Howard P. Grant – Engineer – African American History Month 2015 #BlackHistoryMonth
Howard P. Grant – first black graduate of the University of California Berkeley College of Engineering, first black member of the American Society of Civil Engineers and first black engineer for the city and county of San Francisco –
After making Berkeley history as the first black student to graduate from the College of Engineering, Howard P. Grant made his mark not only as a respected civil engineer but as an inspiration and mentor to minorities throughout California and the entire country.
Born in Houston in 1925, Grant’s family moved to Los Angeles when he was a young boy. He began his engineering studies at the University of California Los Angeles but transferred to UC Berkeley two years later. After serving in the Air Force, Grant earned his degree from Berkeley and became the first African-American civil engineer for the City and County of San Francisco, where he worked in the Water Department until 1984.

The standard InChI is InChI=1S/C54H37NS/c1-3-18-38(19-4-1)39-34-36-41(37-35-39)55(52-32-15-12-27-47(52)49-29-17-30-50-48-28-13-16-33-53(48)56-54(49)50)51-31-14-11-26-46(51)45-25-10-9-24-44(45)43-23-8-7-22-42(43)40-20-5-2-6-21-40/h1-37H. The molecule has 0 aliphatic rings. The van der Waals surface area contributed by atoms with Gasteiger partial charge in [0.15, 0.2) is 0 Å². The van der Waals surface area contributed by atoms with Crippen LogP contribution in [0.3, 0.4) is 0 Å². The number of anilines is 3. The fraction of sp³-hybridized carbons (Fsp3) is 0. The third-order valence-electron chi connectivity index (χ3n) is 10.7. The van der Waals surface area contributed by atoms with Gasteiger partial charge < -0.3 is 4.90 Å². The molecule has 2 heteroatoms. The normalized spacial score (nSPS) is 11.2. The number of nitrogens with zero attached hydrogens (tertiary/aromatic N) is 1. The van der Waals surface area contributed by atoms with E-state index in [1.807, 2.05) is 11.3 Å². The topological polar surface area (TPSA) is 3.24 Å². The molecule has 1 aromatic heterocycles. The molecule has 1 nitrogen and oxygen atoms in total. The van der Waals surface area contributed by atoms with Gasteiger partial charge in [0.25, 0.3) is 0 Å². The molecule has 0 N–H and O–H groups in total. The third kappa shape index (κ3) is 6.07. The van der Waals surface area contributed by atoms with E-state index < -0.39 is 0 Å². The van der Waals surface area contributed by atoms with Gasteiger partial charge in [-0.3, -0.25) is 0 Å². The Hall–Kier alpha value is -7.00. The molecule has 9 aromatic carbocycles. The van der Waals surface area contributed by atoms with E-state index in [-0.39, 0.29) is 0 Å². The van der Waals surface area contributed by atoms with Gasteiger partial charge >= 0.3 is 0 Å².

Grant also broke down racial barriers as the first known black member of the American Society of Civil Engineers, past president and treasurer of the California Society of Professional Engineers, and the second African-American civil engineer to be licensed by the state. In 1970, at the request of his friend and colleague Frederick E. Jordan, Grant hosted the first meeting of Northern California’s black engineers at his home. Of the 19 engineers Jordan identified in the region, 17 attended. The group evolved into today’s 300-strong Northern California Council of Black Professional Engineers, an organization devoted to encouraging African American youth to consider careers in engineering. Grant served as the Council’s president from 1971 to 1973.
His leadership also reached underrepresented groups as a founding member of the Engineering Societies Committee for Manpower Training and his position as a board member for Big Brothers, Hunter’s Point Boy’s Club, and the San Francisco Urban League’s scholarship committee.
Eink, E-paper, Think Ink – Collin shares six segments pondering the unusual low-power display technology that somehow still seems a bit sci-fi – http://adafruit.com/thinkink
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